In the end, Eleanor attributes the turbulence in her life to religious indoctrination and patriarchy. I think the bigger problem was personality disorders, which she mentions but does not dwell on.

Eleanor’s mother, Ann, appears to be a card-carrying narcissist. Her husband, Stan, exhibits the behavior of a psychopath as well as being a pedophile.

But what’s important is that Eleanor overcame the years of abuse. She writes that she is doing well — and that is a magnificent achievement.

A History of a Pedophile’s Wife is available on Amazon.com.

UC Observer Magazine - Carolyn Pogue - about my memoir

SIGHTINGS by Carolyn Pogue 

Dear Mother of Judas,

I know you walk among us, still. You, the mother of the turncoat, criminal, suicide. 

Your son's name is used as a metaphor for "wicked." How did it turn out this way? You must have asked that question a million times.

I see you in the haunted eyes of mothers and fathers who have buried their children, visited them in prison or detention centres or psychiatric wards. I remember you particularly during Lent, when we walk this winding path. I always walk these long, dark days with Mary and with you. I wonder, dear Mother of Judas, did you ever sit and have tea with Mary afterwards? Did you hold one another in the unspeakable deaths of your children? Did the other women gather around both of you — or just around Mary? Did you even allow them to offer you comfort?

I see other parents, too. On the news, sometimes, a parent stands in front of a microphone and tells the world that “no, the murderer of my child or my grandchild should not go free when I live in a prison of sorrow and my beloved lies underground. No fair. No fair!"

But rarely do we see the parents or families of murderers, rapists or pedophiles. That privacy is honoured, at least. I am glad that we allow them time to try to stitch new lives together from the broken, tangled threads that they have been left with. I do sometimes wonder about them, though. I occasionally send a prayer out for them that they do not feel alone. Being sad and being alone can be such a harsh combination.

I teach creative writing at Calgary’s Alexandra Writers' Centre periodically. 

That is where I met Eleanor Cowan, the author of A History of the Pedophile's Wife: Memoir of a Canadian Teacher and Writer. 

The title of the book, itself, took my breath away. Such courage.

The book goes a long way toward helping readers understand how women are drawn into relationships with men who are so sick that they would rape a child. It can help us to better understand what a pedophile might look for in a wife. Cowan leads the reader through her early life in a compelling way; I barely closed the book. Interestingly, she and I are the same age, and as she chronicles her childhood, early marriage and motherhood, she notes the books that she read at the time of an event.

Naming the literature created a bridge between us. For example, I would think, “Yes!” I read Margaret Laurence at exactly that age too, and Laurence helped me to see women's lives differently. 

Dear Mother of Judas, I know that you have seen it all and heard it all. What is new under the sun, after all? I wonder what book you would write about being in the family of your son who became so reviled? What words from your shattered heart would you share with us to help us to stand bravely with you?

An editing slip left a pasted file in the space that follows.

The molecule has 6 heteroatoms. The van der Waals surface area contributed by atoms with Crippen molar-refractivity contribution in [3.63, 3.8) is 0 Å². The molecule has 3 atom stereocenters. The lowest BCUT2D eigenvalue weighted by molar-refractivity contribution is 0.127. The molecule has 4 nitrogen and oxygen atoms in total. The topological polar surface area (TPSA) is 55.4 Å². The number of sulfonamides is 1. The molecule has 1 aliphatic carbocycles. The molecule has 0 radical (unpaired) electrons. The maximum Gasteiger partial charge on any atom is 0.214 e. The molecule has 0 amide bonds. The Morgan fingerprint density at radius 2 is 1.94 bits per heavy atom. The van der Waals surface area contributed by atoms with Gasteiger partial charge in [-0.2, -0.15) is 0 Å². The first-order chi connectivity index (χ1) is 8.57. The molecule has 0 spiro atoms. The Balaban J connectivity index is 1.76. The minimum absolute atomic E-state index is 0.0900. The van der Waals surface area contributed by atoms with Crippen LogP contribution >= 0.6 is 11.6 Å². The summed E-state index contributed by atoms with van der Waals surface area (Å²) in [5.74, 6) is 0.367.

Sending you gentleness this day,



Carolyn Pogue is a Calgary author and longtime Observer contributor. New posts of The Pogue Blog will appear on the first and third Thursday of the month. For more information on Carolyn Pogue, visit www.carolynpogue.ca..

Review of my memoir on 'Not the Life We Chose' by Author Janet Mackie

Wednesday, November 9, 2016

Honoring one Mother's courage to speak out: Comparing our stories with theirs, and discovering pathways to protect the next generation of children that we love

 A History of a Pedophile's Wife by Eleanor Cowan is that rare memoir written from the perspective of a wife and mother with courage to speak out. This memoir is well worth reading. (the link to Eleanor Cowan's  web page/ blog is http://www.eleanorcowan.ca/contact.

Eleanor Cowan's  memoir focuses on her traditional upbringing in a Catholic community in Canada. She recounts the lasting influence child sexual abuse had upon her early life, her choice of husband and, sadly, upon her children's fate. A History of a Pedophile's Wife is a personal story told with clarity and courage. It is a sadly familiar story many women on Not the Life, and perhaps making their own choice to  stay or go, will recognize:

"Bending his face to his knees, Stan wept. His shoulders shook. He told me I had stabbed him through the heart, that I was killing him, that I was merciless and vengeful. In the past, Stan's powerful emotional outbursts, especially his tears had convinced me that he was genuine. But this time I unraveled the bizarre twist that had confounded me for so long. I realized that Stan's feelings were, in fact, a hundred percent authentic, but they did not extend beyond himself. He wept with deep feeling only when his own safety was threatened.  Even as his tears fell, he blamed me. His predation was my fault. I dressed our daughter in flannelette nightgowns he found seductive. Mere seconds after I'd caught him molesting her, I was the guilty one. I should apologize," (pg 215 A History of a Pedophile's Wife) 

I found Eleanor Cowan's courageous memoir unique. It lights the path for many of us showing the steps she took in her own recovery from the effects of child sexual abuse inflicted first upon herself and subsequently inflicted by her husband, Stan, on Eleanor's daughter and son.